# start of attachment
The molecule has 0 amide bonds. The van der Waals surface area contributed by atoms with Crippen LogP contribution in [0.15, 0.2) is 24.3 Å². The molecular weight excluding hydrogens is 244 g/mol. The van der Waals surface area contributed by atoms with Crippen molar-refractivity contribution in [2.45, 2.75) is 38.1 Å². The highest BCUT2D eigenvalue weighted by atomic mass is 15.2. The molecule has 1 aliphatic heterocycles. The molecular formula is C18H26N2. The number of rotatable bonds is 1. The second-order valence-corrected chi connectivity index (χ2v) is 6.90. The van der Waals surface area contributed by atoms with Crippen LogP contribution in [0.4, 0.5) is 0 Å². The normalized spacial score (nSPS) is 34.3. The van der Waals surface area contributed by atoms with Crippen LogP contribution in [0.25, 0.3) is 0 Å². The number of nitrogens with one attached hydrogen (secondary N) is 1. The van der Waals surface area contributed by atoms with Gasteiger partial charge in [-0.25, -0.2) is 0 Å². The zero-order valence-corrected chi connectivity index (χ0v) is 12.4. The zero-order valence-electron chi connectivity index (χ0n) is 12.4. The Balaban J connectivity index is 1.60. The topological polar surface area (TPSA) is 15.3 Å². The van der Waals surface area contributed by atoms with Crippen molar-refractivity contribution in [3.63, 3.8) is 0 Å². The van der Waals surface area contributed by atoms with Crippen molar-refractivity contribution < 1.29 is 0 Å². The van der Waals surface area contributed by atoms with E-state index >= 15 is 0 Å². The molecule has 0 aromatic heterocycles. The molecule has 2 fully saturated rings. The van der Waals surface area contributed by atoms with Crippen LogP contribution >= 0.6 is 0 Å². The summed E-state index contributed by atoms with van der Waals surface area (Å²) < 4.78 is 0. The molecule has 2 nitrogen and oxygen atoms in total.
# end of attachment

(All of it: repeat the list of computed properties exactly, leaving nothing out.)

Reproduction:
The molecule has 0 amide bonds. The van der Waals surface area contributed by atoms with Crippen LogP contribution in [0.15, 0.2) is 24.3 Å². The molecular weight excluding hydrogens is 244 g/mol. The van der Waals surface area contributed by atoms with Crippen molar-refractivity contribution in [2.45, 2.75) is 38.1 Å². The highest BCUT2D eigenvalue weighted by atomic mass is 15.2. The molecule has 1 aliphatic heterocycles. The molecular formula is C18H26N2. The number of rotatable bonds is 1. The second-order valence-corrected chi connectivity index (χ2v) is 6.90. The van der Waals surface area contributed by atoms with Crippen LogP contribution in [0.4, 0.5) is 0 Å². The normalized spacial score (nSPS) is 34.3. The van der Waals surface area contributed by atoms with Crippen LogP contribution in [0.25, 0.3) is 0 Å². The number of nitrogens with one attached hydrogen (secondary N) is 1. The van der Waals surface area contributed by atoms with Gasteiger partial charge in [-0.25, -0.2) is 0 Å². The zero-order valence-corrected chi connectivity index (χ0v) is 12.4. The zero-order valence-electron chi connectivity index (χ0n) is 12.4. The Balaban J connectivity index is 1.60. The topological polar surface area (TPSA) is 15.3 Å². The van der Waals surface area contributed by atoms with Crippen molar-refractivity contribution in [3.63, 3.8) is 0 Å². The van der Waals surface area contributed by atoms with Crippen molar-refractivity contribution < 1.29 is 0 Å². The van der Waals surface area contributed by atoms with E-state index >= 15 is 0 Å². The molecule has 0 aromatic heterocycles. The molecule has 2 fully saturated rings. The van der Waals surface area contributed by atoms with Crippen LogP contribution >= 0.6 is 0 Å². The summed E-state index contributed by atoms with van der Waals surface area (Å²) < 4.78 is 0. The molecule has 2 nitrogen and oxygen atoms in total.